Painted Furniture With A Weathered Finish
When I look at this weathered gray sideboard I think of the Atlantic coast and Nantucket or Cape Cod. Don’t ask me why because I’ve never been to either place. You guys might have another take on the look and I would love to hear it.
It’s Furniture Fixer Upper Tour Day and you know what that means. My tour buddies have some real beauties for us today. Links at the bottom of the post.
The Atlantic coast I think of is not light and airy and breezy but cold and turbulent. Maybe it’s the color, maybe the dark wood where the paint is distressed, maybe something else is making me think of the coast. I do love the gray paint color with a hint of brown. It’s my new favorite color.
The state of this piece determined the makeover. The veneer was all ragged and there were deep dings and scratches in the top. You guys know I would rather work with serious flaws than try to correct them. Too time consuming. So there will be some distressed paint happening.
The JTS and I made a few repairs and cleaned up the sideboard before starting the paint job. I ran into more repair issues during the painting. If you missed the post with all the prep work you can see it here.
Once I had the paint technique planned out I decided to use white primer instead of my usual gray. I wanted to white wash or dry brush white paint over the gray paint. White paint under the distressed gray paint should look nice.
When applying the primer I noticed the veneer was loose on the right cabinet door. I put wood glue under the veneer and clamped it down to dry.
The paint for the sideboard is an oops paint I picked up at Home Depot a few months ago. The paint is Behr Paint and Primer all-in-one and the price was $2.10 for a quart. Can’t beat the price. I liked the gray because it has a hint of brown. Gray can sometimes too cool or have too much of a blue undertone for me.
I applied two coats of white primer and two coats of paint.
A list of my must have DIY supplies can be found here on Petticoat Junktion.
Next step was to decide about the hardware. The original hardware was really frufru with lots of curlicue details.
I went through my hardware stash and found some less ornate pulls. I think they will go with the new paint and the new look better than the original hardware.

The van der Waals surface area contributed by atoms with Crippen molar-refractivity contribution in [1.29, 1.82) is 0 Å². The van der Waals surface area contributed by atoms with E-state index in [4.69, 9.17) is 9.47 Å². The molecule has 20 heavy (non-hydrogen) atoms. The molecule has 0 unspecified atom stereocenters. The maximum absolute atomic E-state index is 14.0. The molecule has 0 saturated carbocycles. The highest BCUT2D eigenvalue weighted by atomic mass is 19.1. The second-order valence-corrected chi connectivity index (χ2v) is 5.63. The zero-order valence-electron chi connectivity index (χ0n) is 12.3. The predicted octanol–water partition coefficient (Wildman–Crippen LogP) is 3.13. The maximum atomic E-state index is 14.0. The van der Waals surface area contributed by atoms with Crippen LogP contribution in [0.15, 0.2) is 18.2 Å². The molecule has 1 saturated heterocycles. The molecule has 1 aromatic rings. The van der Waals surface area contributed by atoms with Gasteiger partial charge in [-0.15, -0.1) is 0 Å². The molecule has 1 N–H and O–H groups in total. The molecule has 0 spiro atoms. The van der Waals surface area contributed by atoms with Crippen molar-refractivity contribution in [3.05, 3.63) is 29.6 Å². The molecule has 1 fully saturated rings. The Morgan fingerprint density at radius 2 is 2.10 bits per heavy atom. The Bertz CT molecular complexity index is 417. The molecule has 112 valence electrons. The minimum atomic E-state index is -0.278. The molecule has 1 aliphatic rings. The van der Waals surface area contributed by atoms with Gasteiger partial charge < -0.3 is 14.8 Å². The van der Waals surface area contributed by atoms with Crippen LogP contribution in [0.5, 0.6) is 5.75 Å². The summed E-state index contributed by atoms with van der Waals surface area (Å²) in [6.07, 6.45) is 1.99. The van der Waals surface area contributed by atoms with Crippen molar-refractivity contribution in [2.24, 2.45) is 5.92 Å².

I spray painted them white with Krylon ColorWorks Maintenance Choice Flat White. The JTS bought a case (6) of the paint for $3 at an auction. You can’t beat that price. It’s good paint too, sprays evenly and dries fast.
The photo above shows how the sideboard looked after fresh paint and white hardware. You guys know that look is way to simple and clean for me.
Before I could move on with the project I had to do something with the left side cabinet door. It was sticking at the top and wouldn’t close and it was scraping along one side on the bottom of the door. Always something.
I used my power sander to sand the top of the door so it would close easily. Then I sanded the bottom left side of the door. Next I touched up the paint where I sanded it all off. Now the door closes smoothly and doesn’t scrape the paint.
Instead of white washing the sideboard I dry brushed white paint over the whole surface, but just a bit. To do this I watered white paint by half then poured it onto a paper plate.
The best technique for dry brushing is to dip the brush tips in the paint then wipe almost all of the paint off on a paper towel or piece of wood or whatever. Then apply the paint to your surface.
I usually use a small brush when dry brushing but on this piece I decided it made more sense to use a large brush. The reason? It’s important to keep your brush strokes nice and straight moving with the grain of the wood. The large brush makes the job much easier.
The wide brush is heavier and thicker and it’s much easier to paint straight lines. I dry brushed the white paint on until I was happy with the look. Not too much white and not too little.
Time to distress the paint. You want to be sure and do the dry brushing before sanding. If you distress the paint first you have to be careful not to dry brush white paint on the distressed wood areas. That just wouldn’t look right.
And that’s it. The paint technique sounds like more work than it is. The prep and furniture repairs took longer than the painting, dry brushing, and distressing.
I distressed the drawer pulls by hand using 3M flexible sandpaper. They just didn’t look right all perfectly white.
I applied a coat of Howard’s Wax in Neutral to the sideboard. It adds a bit of sheen and gives a finished look to the distressed areas. Forgot to get photos of that step.
This is definitely a big transformation. The sideboard was all beat up and the worse for wear. Even though the new look is rustic and weathered it also has a clean look.
I distressed some of the damaged areas on the top and just let the white primer shine through in other areas. I dry brushed white paint on the top too.
I admit to loving the new look although I know it’s not everyone’s cup of tea. That’s okay. I wish you guys could see it in person. The photos don’t do it justice.
Don’t forget to leave a note telling me what you think about the finish and what you would call the style or type of finish. Then head out on the Furniture Fixer Upper Tour. Just click the text links below the “before makeovers” photo collage……
As always, thanks for being here and have a great day, Kathy